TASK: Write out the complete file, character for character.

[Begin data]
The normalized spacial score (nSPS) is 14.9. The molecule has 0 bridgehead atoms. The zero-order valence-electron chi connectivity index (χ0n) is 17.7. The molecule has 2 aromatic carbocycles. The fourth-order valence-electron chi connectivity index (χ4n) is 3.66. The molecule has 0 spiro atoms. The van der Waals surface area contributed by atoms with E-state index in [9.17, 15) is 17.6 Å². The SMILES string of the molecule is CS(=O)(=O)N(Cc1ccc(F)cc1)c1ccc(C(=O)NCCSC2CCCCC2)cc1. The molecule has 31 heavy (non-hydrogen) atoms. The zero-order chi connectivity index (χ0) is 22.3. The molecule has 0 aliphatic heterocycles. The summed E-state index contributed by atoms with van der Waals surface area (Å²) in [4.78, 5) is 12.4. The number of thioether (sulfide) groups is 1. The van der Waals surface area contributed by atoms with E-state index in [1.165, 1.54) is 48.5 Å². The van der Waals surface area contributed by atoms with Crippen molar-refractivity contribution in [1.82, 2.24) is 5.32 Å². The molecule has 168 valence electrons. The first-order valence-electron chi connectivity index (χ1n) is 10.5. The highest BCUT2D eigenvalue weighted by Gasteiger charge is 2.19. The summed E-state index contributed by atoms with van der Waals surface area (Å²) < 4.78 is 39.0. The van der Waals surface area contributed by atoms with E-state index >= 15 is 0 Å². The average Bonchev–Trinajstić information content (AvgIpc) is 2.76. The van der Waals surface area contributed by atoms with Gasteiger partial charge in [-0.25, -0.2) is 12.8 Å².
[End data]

The normalized spacial score (nSPS) is 14.9. The molecule has 0 bridgehead atoms. The zero-order valence-electron chi connectivity index (χ0n) is 17.7. The molecule has 2 aromatic carbocycles. The fourth-order valence-electron chi connectivity index (χ4n) is 3.66. The molecule has 0 spiro atoms. The van der Waals surface area contributed by atoms with E-state index in [9.17, 15) is 17.6 Å². The SMILES string of the molecule is CS(=O)(=O)N(Cc1ccc(F)cc1)c1ccc(C(=O)NCCSC2CCCCC2)cc1. The molecule has 31 heavy (non-hydrogen) atoms. The zero-order chi connectivity index (χ0) is 22.3. The molecule has 0 aliphatic heterocycles. The summed E-state index contributed by atoms with van der Waals surface area (Å²) in [4.78, 5) is 12.4. The number of thioether (sulfide) groups is 1. The van der Waals surface area contributed by atoms with E-state index in [1.165, 1.54) is 48.5 Å². The van der Waals surface area contributed by atoms with Crippen molar-refractivity contribution in [1.82, 2.24) is 5.32 Å². The molecule has 168 valence electrons. The first-order valence-electron chi connectivity index (χ1n) is 10.5. The highest BCUT2D eigenvalue weighted by Gasteiger charge is 2.19. The summed E-state index contributed by atoms with van der Waals surface area (Å²) < 4.78 is 39.0. The van der Waals surface area contributed by atoms with E-state index >= 15 is 0 Å². The average Bonchev–Trinajstić information content (AvgIpc) is 2.76. The van der Waals surface area contributed by atoms with Gasteiger partial charge in [-0.25, -0.2) is 12.8 Å².